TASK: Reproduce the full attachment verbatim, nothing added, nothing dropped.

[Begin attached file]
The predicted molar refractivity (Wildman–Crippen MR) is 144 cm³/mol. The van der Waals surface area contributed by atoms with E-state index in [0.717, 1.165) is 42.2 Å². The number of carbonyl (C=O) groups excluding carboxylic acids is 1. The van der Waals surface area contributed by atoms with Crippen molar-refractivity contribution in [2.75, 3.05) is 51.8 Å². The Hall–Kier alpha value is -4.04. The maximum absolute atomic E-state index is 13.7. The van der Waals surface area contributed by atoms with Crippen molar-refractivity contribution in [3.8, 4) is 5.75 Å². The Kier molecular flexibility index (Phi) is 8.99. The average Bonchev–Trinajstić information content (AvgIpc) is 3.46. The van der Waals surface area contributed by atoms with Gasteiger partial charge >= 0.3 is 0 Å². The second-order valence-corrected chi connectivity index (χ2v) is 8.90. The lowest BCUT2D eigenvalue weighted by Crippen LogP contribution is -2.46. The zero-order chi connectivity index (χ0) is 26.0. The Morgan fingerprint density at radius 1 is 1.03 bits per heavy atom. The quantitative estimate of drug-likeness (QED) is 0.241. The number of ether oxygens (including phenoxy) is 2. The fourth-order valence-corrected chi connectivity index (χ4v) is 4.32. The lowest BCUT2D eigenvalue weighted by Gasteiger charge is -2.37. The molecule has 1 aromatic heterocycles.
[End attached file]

The predicted molar refractivity (Wildman–Crippen MR) is 144 cm³/mol. The van der Waals surface area contributed by atoms with E-state index in [0.717, 1.165) is 42.2 Å². The number of carbonyl (C=O) groups excluding carboxylic acids is 1. The van der Waals surface area contributed by atoms with Crippen molar-refractivity contribution in [2.75, 3.05) is 51.8 Å². The Hall–Kier alpha value is -4.04. The maximum absolute atomic E-state index is 13.7. The van der Waals surface area contributed by atoms with Crippen molar-refractivity contribution in [3.8, 4) is 5.75 Å². The Kier molecular flexibility index (Phi) is 8.99. The average Bonchev–Trinajstić information content (AvgIpc) is 3.46. The van der Waals surface area contributed by atoms with Gasteiger partial charge >= 0.3 is 0 Å². The second-order valence-corrected chi connectivity index (χ2v) is 8.90. The lowest BCUT2D eigenvalue weighted by Crippen LogP contribution is -2.46. The zero-order chi connectivity index (χ0) is 26.0. The Morgan fingerprint density at radius 1 is 1.03 bits per heavy atom. The quantitative estimate of drug-likeness (QED) is 0.241. The number of ether oxygens (including phenoxy) is 2. The fourth-order valence-corrected chi connectivity index (χ4v) is 4.32. The lowest BCUT2D eigenvalue weighted by Gasteiger charge is -2.37. The molecule has 1 aromatic heterocycles.